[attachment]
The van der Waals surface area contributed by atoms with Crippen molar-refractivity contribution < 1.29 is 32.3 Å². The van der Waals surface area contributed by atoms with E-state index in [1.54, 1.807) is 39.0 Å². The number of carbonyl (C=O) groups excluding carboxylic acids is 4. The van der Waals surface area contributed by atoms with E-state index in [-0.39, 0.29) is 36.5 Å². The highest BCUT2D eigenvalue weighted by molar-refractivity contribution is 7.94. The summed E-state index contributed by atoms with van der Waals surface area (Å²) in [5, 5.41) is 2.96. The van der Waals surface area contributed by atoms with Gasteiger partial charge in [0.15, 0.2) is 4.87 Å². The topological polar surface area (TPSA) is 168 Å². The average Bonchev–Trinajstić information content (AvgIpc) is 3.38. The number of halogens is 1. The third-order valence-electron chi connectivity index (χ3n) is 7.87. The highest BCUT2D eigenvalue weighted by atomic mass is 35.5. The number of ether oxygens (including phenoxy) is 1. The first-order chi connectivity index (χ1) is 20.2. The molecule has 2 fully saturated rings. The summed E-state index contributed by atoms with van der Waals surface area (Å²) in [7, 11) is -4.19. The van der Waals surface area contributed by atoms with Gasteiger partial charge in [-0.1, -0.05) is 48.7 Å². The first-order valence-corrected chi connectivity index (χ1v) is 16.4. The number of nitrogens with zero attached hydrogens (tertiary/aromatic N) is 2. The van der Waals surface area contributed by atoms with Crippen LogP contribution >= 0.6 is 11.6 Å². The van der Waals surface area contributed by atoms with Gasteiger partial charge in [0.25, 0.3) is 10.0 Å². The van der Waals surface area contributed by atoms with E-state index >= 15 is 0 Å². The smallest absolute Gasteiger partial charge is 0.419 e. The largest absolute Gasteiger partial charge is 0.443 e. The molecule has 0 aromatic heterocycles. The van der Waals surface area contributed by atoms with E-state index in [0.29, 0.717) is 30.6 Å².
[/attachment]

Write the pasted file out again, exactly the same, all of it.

The van der Waals surface area contributed by atoms with Crippen molar-refractivity contribution < 1.29 is 32.3 Å². The van der Waals surface area contributed by atoms with E-state index in [1.54, 1.807) is 39.0 Å². The number of carbonyl (C=O) groups excluding carboxylic acids is 4. The van der Waals surface area contributed by atoms with E-state index in [-0.39, 0.29) is 36.5 Å². The highest BCUT2D eigenvalue weighted by molar-refractivity contribution is 7.94. The summed E-state index contributed by atoms with van der Waals surface area (Å²) in [5, 5.41) is 2.96. The van der Waals surface area contributed by atoms with Gasteiger partial charge in [0.15, 0.2) is 4.87 Å². The topological polar surface area (TPSA) is 168 Å². The average Bonchev–Trinajstić information content (AvgIpc) is 3.38. The number of halogens is 1. The third-order valence-electron chi connectivity index (χ3n) is 7.87. The highest BCUT2D eigenvalue weighted by atomic mass is 35.5. The number of ether oxygens (including phenoxy) is 1. The first-order chi connectivity index (χ1) is 20.2. The molecule has 2 fully saturated rings. The summed E-state index contributed by atoms with van der Waals surface area (Å²) in [7, 11) is -4.19. The van der Waals surface area contributed by atoms with Gasteiger partial charge in [-0.1, -0.05) is 48.7 Å². The first-order valence-corrected chi connectivity index (χ1v) is 16.4. The number of nitrogens with zero attached hydrogens (tertiary/aromatic N) is 2. The van der Waals surface area contributed by atoms with Crippen LogP contribution >= 0.6 is 11.6 Å². The van der Waals surface area contributed by atoms with Gasteiger partial charge in [0.25, 0.3) is 10.0 Å². The van der Waals surface area contributed by atoms with E-state index >= 15 is 0 Å². The smallest absolute Gasteiger partial charge is 0.419 e. The largest absolute Gasteiger partial charge is 0.443 e. The molecule has 0 aromatic heterocycles. The van der Waals surface area contributed by atoms with E-state index in [0.29, 0.717) is 30.6 Å².